on offering joy while you can

The best thing about life sometimes is simply the possibility that things may change.  Life may not be all that good today, or yesterday, but there is a tomorrow, and it there is a small chance it will be good.  It’s when you no longer feel like there is possibility that you end up in the rabbit’s hole of depression.

—-> An Easter story:  On Easter, I cobbled together my hanai’d family members for a Sunday brunch.  The Beekeeper and my older female friend from ‘Bawston’ were the intended targets of a cranberry apple pie and a kale quiche.  But Ms. Bawston’s mother was dying of cancer, and had moved in with her daughter to spend her last days.  My friend’s house was temporarily filled with oxygen equipment, cottage cheese in the fridge and a round-the-clock care schedule.

I spent my morning mourning my lack of family, but I was determined to enjoy my easter, even if I had to force feed my pie.  Catholic Easter mass made me cry, since it seems only couples with small children honor the mass any more.  The nave of this church was shaped like a ship, and flowing yellow cloth led to the top of the church.  All I wanted was to float up with it into the unknown, and put this, my personal suffering, behind me. I am here. I am present. My sadness has a purpose.

Ms. Bawston’s house is in the back back of the valley, surrounded by lush mountains, with views to the ocean.  It is constantly rainy.    We made our pie, with frequent interruptions.  I used cranberries saved from Thanksgiving, since they aren’t available in the islands year round.  To my surprise, Ms. Bawston brought out her mother’s fine china, and we shared wine and conversation over our simple lunch in the view of the mountains.  Ms. Bawston’s mother (both she and her daughter were single mothers and only-children, but that is another story) was able to come out onto the lanai (porch), too – and although she said she wouldn’t eat, she ate my pie and quiche healthily.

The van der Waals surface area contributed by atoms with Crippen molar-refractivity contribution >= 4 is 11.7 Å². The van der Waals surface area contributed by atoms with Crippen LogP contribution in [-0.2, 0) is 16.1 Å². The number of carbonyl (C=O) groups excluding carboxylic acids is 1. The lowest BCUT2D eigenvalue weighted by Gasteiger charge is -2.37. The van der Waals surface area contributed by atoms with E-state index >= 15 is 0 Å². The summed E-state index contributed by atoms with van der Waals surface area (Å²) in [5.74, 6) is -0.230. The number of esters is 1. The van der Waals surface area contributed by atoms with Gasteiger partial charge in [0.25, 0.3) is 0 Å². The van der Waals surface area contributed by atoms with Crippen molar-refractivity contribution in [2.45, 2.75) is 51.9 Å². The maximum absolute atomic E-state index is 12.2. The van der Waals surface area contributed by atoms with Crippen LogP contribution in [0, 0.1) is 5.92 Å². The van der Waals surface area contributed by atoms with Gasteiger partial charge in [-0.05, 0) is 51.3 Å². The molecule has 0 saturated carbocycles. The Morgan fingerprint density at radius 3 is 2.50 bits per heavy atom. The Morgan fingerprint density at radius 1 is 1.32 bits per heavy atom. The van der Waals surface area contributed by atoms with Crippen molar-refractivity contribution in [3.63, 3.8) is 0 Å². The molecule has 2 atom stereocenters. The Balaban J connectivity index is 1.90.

That was the last meal she had.  Two days later she passed away – so very quickly – from her cancer.  I only got to meet her for that one day, that one dinner. <——

My teacher likes to tell us we are “hollow and empty”, made of nothing more than a little water with some salts and lipids.  A little calcium or flouride-based apatite in our bones.  But because of that functioning vessel we call our bodies, there remains possibility to help others, connect with others, and to be a part of the physical world.

At yoga the next day, after my friend’s mother passed, I felt an overwhelming gratitude for my body.  I am not without bitterness  that I might not have a daughter to take care of me in my final days.  But for my friend’s mother, in the end, it was a makeshift family that helped celebrate her last meal.

I’ll leave you with the wise words of Roger Ebert, who also passed this week, and did not have children of his own:

“After a lifetime of writing, teaching, broadcasting and telling too many jokes, I will leave behind more memes than many. They will all also eventually die, but so it goes.

We must try to contribute joy to the world. That is true no matter what our problems, our health, our circumstances. We must try. I didn’t always know this and am happy I lived long enough to find it out.”

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About tidewater

thirty-something, mostly single, finding a path.
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